Shamans often keep icon-like paintings of deities in their spirit rooms and/or placed around areas during rituals as representation and vessels for the spirits with which the shaman most commonly works. These paintings are made by traditional painters to the Shaman's specifications and are then endowed by the shaman who invites the spirit to take up a presence in the image, thus turning it into a holy object. Not many icons exist that are more than a hundred years old because traditionally they were burned upon the death of the shamans to free the spirits and to accompany the deceased shaman to the afterlife.9
There are many and diverse types of Shamanic Kuts (rituals) but they often follow a pattern of invocation and then offerings. In the invocation phase the Shaman will often announce the place, date, and motive for the invocation before asking the spirits to be present. Following this, offerings to the spirits will be made10 which may take many forms (with the notable exception of Kimchi, which is considered too low a food for the spirits11). One special practice is often involved if meat is offered: it will be impaled on an implement and if it balances the meat is considered acceptable. During the ritual the spirits are believed to consume the spiritual essences of the food which by their presence sanctifies the food for Umbok or 'bliss eating' where communion with the spirits and boons are received by sharing a meal with the spirits.
Korean Shamanism currently is facing challenges from industrialization and modernization in Korea. Village life and associated rituals are being abandoned as the Korean population is increasingly becoming urbanized. Additionally, Shamanism and Korean folk culture is often stigmatized as being backward in the minds of a number of Koreans. Professor Chan E. Park has observed that many Koreans tend to avoid associating with Korean traditional culture (in public at least) and instead try to pursue Western religions (such as Christianity) and Western musical forms as they are often linked with the modernization and the "superiority" of Western culture and progress.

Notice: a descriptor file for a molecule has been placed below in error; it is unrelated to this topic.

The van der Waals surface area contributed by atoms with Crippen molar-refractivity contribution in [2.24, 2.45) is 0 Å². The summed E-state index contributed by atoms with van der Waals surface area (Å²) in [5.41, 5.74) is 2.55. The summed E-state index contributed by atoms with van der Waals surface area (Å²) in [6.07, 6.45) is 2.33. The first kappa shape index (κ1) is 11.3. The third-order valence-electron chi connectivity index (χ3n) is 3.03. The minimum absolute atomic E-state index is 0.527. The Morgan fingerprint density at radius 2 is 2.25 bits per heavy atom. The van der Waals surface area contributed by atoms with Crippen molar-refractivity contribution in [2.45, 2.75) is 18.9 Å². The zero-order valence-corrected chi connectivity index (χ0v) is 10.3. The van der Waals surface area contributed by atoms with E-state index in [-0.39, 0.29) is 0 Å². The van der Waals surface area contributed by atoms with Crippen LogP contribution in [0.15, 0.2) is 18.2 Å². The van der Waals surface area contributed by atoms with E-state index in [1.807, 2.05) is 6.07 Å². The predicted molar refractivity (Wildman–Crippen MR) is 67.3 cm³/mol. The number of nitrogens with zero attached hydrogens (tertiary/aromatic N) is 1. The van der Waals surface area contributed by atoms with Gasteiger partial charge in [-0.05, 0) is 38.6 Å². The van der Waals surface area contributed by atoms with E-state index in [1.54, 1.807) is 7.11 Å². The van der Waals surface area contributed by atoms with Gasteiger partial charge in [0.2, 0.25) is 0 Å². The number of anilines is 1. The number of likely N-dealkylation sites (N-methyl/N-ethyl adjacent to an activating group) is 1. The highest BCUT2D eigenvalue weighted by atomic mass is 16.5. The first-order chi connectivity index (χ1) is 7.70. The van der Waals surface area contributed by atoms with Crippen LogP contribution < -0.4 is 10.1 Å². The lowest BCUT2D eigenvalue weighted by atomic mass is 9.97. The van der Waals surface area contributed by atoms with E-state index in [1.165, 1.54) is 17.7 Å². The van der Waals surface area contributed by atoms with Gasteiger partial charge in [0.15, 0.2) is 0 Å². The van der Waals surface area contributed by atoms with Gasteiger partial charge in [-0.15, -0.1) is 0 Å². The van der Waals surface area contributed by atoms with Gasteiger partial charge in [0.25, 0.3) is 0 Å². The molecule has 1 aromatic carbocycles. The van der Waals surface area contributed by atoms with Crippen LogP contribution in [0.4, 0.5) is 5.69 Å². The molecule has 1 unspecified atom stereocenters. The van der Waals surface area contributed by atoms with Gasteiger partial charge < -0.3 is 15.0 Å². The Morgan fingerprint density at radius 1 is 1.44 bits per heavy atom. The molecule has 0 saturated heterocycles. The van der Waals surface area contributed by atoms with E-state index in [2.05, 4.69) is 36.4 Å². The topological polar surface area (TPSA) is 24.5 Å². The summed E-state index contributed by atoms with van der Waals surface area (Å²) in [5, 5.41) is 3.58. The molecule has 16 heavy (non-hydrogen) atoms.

Kim Dae Geon (1822 - 1846), The first Korean Catholic priest.
In modern Korea Christianity with its rabid growth is having difficulties with how it should approach Korean traditional culture and beliefs on one hand some Christians have harassed shamans and have conducted attacks upon shamans and shrines. Motivated by Christian religious zeal, rituals have been interrupted by mobs who seek to humiliate the Shamans with verbal abuse and paint12, or loud music13, or direct intimidation14. However on the other hand other sizable portions of Christians view Musok as a "folkway" and have patronized and sponsored kuts.
One interesting development in Korean Shamanism has been its ready adoption of technology. Some shamans have been known to use computers in fortune telling with various specialized programs such as Tojong Pigyol.15 Shamanism has also expanded on to the Internet with a number of shamans creating websites announcing kuts, their services, and/or educational material about Musok. One other controversial development has been electronic talismans (often in the form of an image or a screen saver) which are sold through the web. There is currently considerable debate and differences of opinion among Korean shamans as to the effectiveness of of these electronic talismans.16